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"Let's bridge the funding gap so we can finally help our kids get the medicine they need to beat this cancer beast called rhabdomyosarcoma."

Charles Keller, M.D.

Scientific Director
Children's Cancer Therapy Development Institute

On the Children's Cancer Therapy Development Institute website, Dr. Charles Keller explains below what personally motivates him to persevere in the field of pediatric cancer research.

Every night I read to my daughters at bedtime, then head back to the lab for a second shift. One night, my youngest daughter, then 4 and a half years old, asked, “Daddy, you leave for your research every night...but have you ever saved anyone’s life from the research you do in your lab, ever?” My answer was, unfortunately, “No. Not from my research.” I could have said that nobody really ever has, but the path from basic science to clinical applicability seemed too complicated to explain. It got me thinking: wouldn’t children with cancer ask the same question, too?

Fast forward to Spring 2014, at the annual Children’s Oncology Group meeting. The Chair announced dramatic cuts in the National Institute of Health’s budget for the COG...suggesting that not every childhood cancer could have an open clinical trial: only the ones with preclinical justification. The standard approach (inserting adult cancer drugs into trials for children) simply hadn’t worked. At the same meeting, the NCI announced that as a result of the sequester, the budget of the Pediatric Preclinical Testing Program was cut earliest, and deepest, of any NCI program (by 40 percent)! 

Amongst colleagues who were leaders in pediatric oncology at academic centers, the feeling was that preclinical testing of basic science findings, to move exciting discoveries to clinical trials, was too tedious and narrow-scoped for university laboratories and government programs. As a result, the best and brightest scientific discoveries for childhood cancers never actually make it into the clinic. Rare cancers are the hardest hit, with survival rates remaining stagnant for decades. Knowledge that could save kids’ lives simply languishes in this black hole: the preclinical gap. 

By chance, my reading material for the airplane ride home was A Life Decoded, the book by J. Craig Venter. In this story of the first group to sequence the human genome, Dr. Venter achieved remarkable speed and cost efficiency by “going outside the box” of academia. Curious, I drove straight from the airport to a biotech incubator. Renting a 250 sq ft lab space for per year: a mere $10,500.

The “what if’s” began: what if we could change the paradigm of research grants leading to publications (leading to more grants and papers, but never tangible results)? What if we could bridge the preclinical gap as a mission...with scientists partnering with families to achieve the cures they so desperately desired?  What if science driving drugs into the clinic existed as a singular mission?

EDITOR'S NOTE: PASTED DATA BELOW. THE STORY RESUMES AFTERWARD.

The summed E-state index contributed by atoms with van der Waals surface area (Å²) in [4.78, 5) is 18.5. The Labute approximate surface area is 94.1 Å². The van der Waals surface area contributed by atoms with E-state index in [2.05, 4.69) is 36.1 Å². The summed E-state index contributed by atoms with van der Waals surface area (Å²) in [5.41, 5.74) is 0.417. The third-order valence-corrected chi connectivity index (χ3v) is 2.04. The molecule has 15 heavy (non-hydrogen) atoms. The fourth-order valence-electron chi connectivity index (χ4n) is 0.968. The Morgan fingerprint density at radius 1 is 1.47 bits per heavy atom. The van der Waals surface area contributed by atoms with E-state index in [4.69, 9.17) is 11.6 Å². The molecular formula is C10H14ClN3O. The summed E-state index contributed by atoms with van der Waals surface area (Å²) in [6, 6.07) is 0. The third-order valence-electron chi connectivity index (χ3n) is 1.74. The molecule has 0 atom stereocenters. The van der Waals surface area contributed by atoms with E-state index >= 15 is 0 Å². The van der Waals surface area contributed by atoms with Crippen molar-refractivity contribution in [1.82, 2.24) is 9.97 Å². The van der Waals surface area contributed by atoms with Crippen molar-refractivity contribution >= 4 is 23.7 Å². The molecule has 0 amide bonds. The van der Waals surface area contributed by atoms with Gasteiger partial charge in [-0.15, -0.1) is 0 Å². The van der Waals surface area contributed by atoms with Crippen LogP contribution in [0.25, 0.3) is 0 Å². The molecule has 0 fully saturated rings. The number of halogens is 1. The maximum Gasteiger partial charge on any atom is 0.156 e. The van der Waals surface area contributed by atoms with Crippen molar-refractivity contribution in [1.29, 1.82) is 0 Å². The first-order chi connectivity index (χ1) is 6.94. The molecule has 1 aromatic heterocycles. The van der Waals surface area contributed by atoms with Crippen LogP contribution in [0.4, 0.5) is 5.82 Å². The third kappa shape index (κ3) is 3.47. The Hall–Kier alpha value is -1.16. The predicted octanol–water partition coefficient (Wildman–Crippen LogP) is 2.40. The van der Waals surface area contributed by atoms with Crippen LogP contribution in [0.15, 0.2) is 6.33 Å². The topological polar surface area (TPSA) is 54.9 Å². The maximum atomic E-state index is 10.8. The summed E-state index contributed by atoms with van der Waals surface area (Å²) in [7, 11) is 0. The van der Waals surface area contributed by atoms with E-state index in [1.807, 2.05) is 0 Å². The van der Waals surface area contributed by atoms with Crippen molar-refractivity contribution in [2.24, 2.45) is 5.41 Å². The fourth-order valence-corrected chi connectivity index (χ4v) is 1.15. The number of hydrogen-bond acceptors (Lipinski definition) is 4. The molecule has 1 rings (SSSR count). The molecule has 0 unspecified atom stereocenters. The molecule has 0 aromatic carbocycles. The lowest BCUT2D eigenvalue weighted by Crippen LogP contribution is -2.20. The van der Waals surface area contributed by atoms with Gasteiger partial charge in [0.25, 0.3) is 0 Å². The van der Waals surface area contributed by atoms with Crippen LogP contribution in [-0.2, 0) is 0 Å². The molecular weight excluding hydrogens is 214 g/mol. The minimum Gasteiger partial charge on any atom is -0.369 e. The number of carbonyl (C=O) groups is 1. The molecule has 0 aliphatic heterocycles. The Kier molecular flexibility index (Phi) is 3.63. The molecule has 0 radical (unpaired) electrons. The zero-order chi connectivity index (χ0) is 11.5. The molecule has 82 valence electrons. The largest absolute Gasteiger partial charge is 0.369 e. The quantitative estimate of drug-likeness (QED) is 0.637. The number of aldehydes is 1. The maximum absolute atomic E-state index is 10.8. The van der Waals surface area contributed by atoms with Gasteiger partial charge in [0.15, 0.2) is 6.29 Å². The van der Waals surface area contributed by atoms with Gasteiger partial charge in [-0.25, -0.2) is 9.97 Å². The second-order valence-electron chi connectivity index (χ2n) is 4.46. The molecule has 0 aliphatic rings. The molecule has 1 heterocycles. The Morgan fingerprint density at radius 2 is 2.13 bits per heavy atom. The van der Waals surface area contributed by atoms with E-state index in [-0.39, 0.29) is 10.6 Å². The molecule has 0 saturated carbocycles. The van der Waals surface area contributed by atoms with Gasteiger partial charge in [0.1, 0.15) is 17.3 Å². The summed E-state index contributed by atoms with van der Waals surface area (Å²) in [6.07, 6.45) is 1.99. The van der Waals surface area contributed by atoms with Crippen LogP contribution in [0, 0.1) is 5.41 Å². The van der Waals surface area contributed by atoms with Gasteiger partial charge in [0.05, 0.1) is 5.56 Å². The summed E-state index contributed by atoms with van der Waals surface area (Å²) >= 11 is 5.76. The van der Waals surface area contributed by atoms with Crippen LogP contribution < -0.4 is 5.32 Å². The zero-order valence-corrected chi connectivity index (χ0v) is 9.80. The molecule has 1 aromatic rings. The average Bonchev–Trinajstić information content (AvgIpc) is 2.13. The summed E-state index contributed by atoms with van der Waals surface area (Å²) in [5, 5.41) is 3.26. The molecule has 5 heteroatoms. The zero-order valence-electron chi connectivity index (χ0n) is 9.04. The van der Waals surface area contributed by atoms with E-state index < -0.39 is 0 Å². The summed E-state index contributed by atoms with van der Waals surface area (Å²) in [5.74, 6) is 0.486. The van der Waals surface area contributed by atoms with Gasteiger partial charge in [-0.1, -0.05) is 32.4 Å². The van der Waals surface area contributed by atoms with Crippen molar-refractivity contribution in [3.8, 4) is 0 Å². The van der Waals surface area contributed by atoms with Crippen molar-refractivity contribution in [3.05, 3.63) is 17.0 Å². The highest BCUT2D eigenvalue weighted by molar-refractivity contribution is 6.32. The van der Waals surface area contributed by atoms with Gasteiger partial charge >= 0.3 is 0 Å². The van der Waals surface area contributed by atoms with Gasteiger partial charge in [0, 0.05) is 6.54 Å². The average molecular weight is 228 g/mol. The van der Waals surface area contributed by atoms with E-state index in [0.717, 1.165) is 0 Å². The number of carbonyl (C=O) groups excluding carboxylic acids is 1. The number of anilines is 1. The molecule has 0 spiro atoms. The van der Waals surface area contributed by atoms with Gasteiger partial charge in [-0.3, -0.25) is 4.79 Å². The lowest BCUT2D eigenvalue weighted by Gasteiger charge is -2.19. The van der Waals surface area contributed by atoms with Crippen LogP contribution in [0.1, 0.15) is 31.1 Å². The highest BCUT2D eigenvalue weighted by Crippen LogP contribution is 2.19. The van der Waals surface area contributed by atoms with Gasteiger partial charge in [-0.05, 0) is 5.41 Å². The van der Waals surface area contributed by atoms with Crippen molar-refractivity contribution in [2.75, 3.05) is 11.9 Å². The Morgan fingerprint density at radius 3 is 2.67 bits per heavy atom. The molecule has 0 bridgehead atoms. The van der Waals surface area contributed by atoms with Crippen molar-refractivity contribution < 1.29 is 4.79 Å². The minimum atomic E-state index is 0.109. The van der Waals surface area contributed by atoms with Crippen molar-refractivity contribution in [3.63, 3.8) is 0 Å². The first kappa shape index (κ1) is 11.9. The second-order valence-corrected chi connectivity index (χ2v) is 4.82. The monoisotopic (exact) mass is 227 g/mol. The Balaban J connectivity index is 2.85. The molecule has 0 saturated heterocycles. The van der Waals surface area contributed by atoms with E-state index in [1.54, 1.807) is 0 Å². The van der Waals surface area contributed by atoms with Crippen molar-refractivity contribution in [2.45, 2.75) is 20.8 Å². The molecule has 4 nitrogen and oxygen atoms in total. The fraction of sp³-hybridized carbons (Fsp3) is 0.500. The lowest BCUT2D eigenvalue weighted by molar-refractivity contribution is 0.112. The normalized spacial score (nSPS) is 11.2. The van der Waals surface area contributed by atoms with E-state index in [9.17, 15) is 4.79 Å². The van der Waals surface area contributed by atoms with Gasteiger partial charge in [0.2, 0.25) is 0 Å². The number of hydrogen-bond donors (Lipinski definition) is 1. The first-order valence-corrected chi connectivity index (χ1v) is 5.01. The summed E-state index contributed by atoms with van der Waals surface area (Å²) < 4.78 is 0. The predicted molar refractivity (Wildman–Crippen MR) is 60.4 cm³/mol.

My research team and I simply wanted to know how a non-profit biotech could answer my daughter’s question. The result is the Children’s Cancer Therapy Development Institute (www.cc-tdi.org). We continue to pursue many of the same publication and grant funding goals as we had in academics (we have been a continually NIH-funded laboratory for 15 years, with our most recent NIH/NCI R01 (4th percentile) having begun in August 2015)... but we also value our pharmaceutical partners, give parents a seat at the table, and really listen to the clinical trialists. All in the name of converting scientific discovery into clinical trials for children with rare and underserved cancers.

Summary

Children's Cancer Therapy Development Institute, (cc-TDI), has the autonomy to discover, research and develop drugs that the will address the complex genomics of rhabdomyosarcoma. With financial support cc-TDI completes the bridge of taking drugs to trial by delivering the needed proof of concept to pharmaceutical companies. Financial contributions are critical to cc-TDI's research and discovery.

Why is this important?

By shaking up the box and supporting this non profit bio-tech, the Children's Cancer Therapy Development Institute scientists that have already proven their investment in improving rhabdomyosarcoma outcomes can target their research and discovery.  Successes are then delivered to pharmaceutical companies that will sponsor clinical trials leading to better outcomes for our children.

Who will benefit?

Ultimately, children with the frightening cancer diagnosis of rhabdomyosarcoma will benefit with better, less toxic, targeted therapies that extend their lives. All funds raised will go to cc-TDI's specific rhabdomyosarcoma research.

Budget

The funds raised will be used by cc-TDI on their rhabdomyosarcoma research.